Evaluating potential safe drinking water sources for the Town of Campbell

Project Leaders:
Michael Cardiff, Associate Professor, Geoscience, College of Letters and Science
Christopher Zahasky, Assistant Professor, Geoscience, College of Letters and Science

The Town of Campbell resides on French Island between the Mississippi and Black Rivers, adjacent to La Crosse, Wisconsin. Due to historical operations at the La Crosse Regional airport, ground water contamination by PFAS has affected the ability of the Town of Campbell’s residents (most of whom rely on untreated groundwater extracted via private wells) to obtain safe drinking water. The Town is now investigating the possibility of major infrastructure commitments—in terms of a new, deep municipal well—to provide water to its residents. However, the ability of this new water supply to reliably provide clean water to Campbell residents will depend on several hydrologic and geologic factors, such as the capture zone of the well, the potential existence of aquitards that can help to reduce vertical movement of PFAS, and potential mixing between groundwater and surface water (the Mississippi/Black rivers). This project will engage faculty members from UW–Madison, USGS Science Center personnel living in Campbell, and members of the Town Board to collect initial data and assess potential locations for a new town water supply. Before the project starts, the project leaders will work with volunteer students from several UW–Madison courses to collect data on French Island. During the project period, the project leaders and a research assistant will work with existing data to provide groundwater models that can act as ongoing decision support tools for the Town as it investigates new water supplies.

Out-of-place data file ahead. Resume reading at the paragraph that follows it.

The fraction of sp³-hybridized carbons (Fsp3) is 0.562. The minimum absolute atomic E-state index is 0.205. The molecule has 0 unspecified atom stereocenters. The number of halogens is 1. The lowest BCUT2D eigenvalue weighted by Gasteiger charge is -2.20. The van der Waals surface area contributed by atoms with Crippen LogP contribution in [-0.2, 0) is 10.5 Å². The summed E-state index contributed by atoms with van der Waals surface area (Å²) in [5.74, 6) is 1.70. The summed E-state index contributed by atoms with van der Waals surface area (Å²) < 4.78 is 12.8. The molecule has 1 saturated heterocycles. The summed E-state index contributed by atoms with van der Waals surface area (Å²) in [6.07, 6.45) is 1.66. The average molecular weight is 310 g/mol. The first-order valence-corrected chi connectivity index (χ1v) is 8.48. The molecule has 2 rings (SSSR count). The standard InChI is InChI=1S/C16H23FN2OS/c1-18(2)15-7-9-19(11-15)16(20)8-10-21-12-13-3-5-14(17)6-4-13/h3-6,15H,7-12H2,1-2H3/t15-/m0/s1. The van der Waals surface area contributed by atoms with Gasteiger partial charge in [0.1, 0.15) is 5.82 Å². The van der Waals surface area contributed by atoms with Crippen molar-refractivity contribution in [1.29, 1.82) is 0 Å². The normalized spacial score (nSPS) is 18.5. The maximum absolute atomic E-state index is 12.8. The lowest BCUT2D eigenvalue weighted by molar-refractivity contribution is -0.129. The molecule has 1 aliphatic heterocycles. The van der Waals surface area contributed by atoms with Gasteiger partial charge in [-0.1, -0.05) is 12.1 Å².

Improv Community Academy: Building Civic Health

Project Leader:
Jessica Beckendorf, Community Development Extension Educator, Extension Waupaca County

Civic health in many Wisconsin communities is strained as a result of partisan politics, race and gender inequities, and several years of COVID-19 pandemic isolation. This project aims to bring together the civic engagement efforts of four partners and use applied theater as a strategy for building civic health, by bridging divides, building connections, and engaging around issues of importance through this unique form of participatory action research.

The skills of performance art and storytelling are increasingly being explored in community settings. Applied theatre is the practice of using theatre-based techniques as tools to discover and learn, explore issues of concern to communities, identify problems and actively rehearse solutions, and provoke and shape social change. The techniques offer the opportunity to develop new perspectives and imagine new approaches that can build civic health.

The project partners will create an Improv Community Academy (ICA). The ICA will provide a space to explore important issues and inspire leadership and action. At the same time, the ICA can deepen relationships, accelerate understanding and empathy for others, build a sense of belonging, improve communication, and open up creative solutions. The project will result in a curriculum the partners, communities, and local libraries can use as part of local strategies for building civic health.

Making the StrongPeople Strong Bodies FoodWIse Curriculum Culturally Relevant for Hmong Audiences

Project Leaders:
Beth Olson, Associate Professor, Nutritional Sciences, College of Agriculture and Life Sciences